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A sudden, surprising death. The death of a young person. A funeral for someone with only distant connections to faith and the church. How can pastors and congregations at large respond in light of Christian hope? What does it mean to grieve, but not as those who have “no hope” (1 Thess. 4:13)?

On April 20, a group of pastors and interested laypersons gathered at Western Theological Seminary to discuss these, and other, pressing questions. The following adaptation gives some highlights of that conversation. A full video is available at

Share an experience of a difficult funeral in which you’ve taken part.

David Blauw: I’ve had a lot of difficult funerals in my 35 years of ministry in the RCA as both a pastor and chaplain. I think of the three Vietnam veterans, of two whom died of self-inflicted gunshot wounds to the head, one from cumulative bottles of whisky. I think of the funeral of a 9-year-old boy who was run over by his dad backing up a blueberry truck. And a gut-wrenching experience of a 32-year-old mother of an almost-3-year-old. I will always hear the pitiful calling out of that almost-3-year-old at the graveside, saying, “Don’t put Mommy down in that hole.” I’ve also had hard experiences of leading funerals at the request of a begging funeral home director who didn’t have anyone else to ask. The family had literally nothing to say about their loved one – who he was or what he did. That was one of the hardest I’ve ever tried to lead.

Death is just messy.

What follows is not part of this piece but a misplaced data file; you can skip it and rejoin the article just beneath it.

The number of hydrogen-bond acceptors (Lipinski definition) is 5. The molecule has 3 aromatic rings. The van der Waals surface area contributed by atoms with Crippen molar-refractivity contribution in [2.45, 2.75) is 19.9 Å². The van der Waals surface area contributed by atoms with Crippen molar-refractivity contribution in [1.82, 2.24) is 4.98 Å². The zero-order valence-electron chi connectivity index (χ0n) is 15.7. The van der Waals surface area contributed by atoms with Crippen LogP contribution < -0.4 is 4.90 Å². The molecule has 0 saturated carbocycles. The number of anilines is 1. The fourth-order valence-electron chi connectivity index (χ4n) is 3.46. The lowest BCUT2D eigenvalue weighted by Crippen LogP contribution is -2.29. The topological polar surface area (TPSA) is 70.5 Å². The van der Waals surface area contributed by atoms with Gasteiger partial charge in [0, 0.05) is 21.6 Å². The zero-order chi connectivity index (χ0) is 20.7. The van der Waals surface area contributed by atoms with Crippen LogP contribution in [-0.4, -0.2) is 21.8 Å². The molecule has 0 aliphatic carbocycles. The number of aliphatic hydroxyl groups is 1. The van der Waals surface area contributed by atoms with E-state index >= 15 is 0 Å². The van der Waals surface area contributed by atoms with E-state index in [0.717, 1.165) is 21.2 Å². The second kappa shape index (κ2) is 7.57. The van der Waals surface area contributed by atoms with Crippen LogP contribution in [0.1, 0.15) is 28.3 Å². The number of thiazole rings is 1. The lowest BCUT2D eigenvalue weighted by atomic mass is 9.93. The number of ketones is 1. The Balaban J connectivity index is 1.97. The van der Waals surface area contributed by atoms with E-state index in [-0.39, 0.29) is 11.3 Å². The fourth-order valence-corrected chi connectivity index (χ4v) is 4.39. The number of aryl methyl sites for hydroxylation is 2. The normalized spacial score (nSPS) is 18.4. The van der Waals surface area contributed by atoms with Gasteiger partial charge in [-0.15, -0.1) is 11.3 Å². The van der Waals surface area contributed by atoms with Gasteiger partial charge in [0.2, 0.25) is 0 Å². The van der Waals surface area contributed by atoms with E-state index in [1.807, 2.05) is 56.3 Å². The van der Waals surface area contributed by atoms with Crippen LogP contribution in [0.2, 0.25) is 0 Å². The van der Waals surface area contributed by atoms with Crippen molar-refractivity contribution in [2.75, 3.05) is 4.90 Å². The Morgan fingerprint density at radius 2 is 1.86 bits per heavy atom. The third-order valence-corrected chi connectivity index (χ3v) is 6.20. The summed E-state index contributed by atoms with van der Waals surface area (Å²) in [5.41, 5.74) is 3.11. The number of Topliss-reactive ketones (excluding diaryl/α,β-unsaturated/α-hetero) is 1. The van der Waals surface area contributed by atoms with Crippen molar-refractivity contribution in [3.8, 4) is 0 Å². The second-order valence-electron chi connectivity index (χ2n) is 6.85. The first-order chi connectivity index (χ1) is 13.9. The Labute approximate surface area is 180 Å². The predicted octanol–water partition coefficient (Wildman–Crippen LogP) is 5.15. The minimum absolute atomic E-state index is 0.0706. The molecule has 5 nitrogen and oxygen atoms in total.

Denise Kingdom-Grier: I’ve had the privilege to speak the last words over many difficult funerals. I would say all of them are difficult for me. I’m always so keenly aware of a life, even if I don’t know the individual, and I recognize that the air is different because their breath is gone. One funeral in particular that was very difficult for me was the twin sister of a young woman who had lived with us for a time. They had just turned 21, and her sister had been killed in a car accident on the way to Chicago.

At the funeral, there were probably 250 or 300 people, two-thirds of whom probably didn’t go to church. This was the difficult part of the funeral. Not just that she was a twin, that she was 21, that it was so tragic her mom couldn’t even view her because of the state that she was in after the accident. All of those things made the temperature extremely difficult to navigate. On top of that, in the midst of absolute chaos, I was trying to hold space for God and for a life lived. People were walking in and walking out, some had been drinking profusely and smelled like they’d been smoking profusely. There was no sense of reverence or order to be had in that place. Every once in awhile there would be outbursts, and people would just lose control in their grief. It was so audible and so palatable.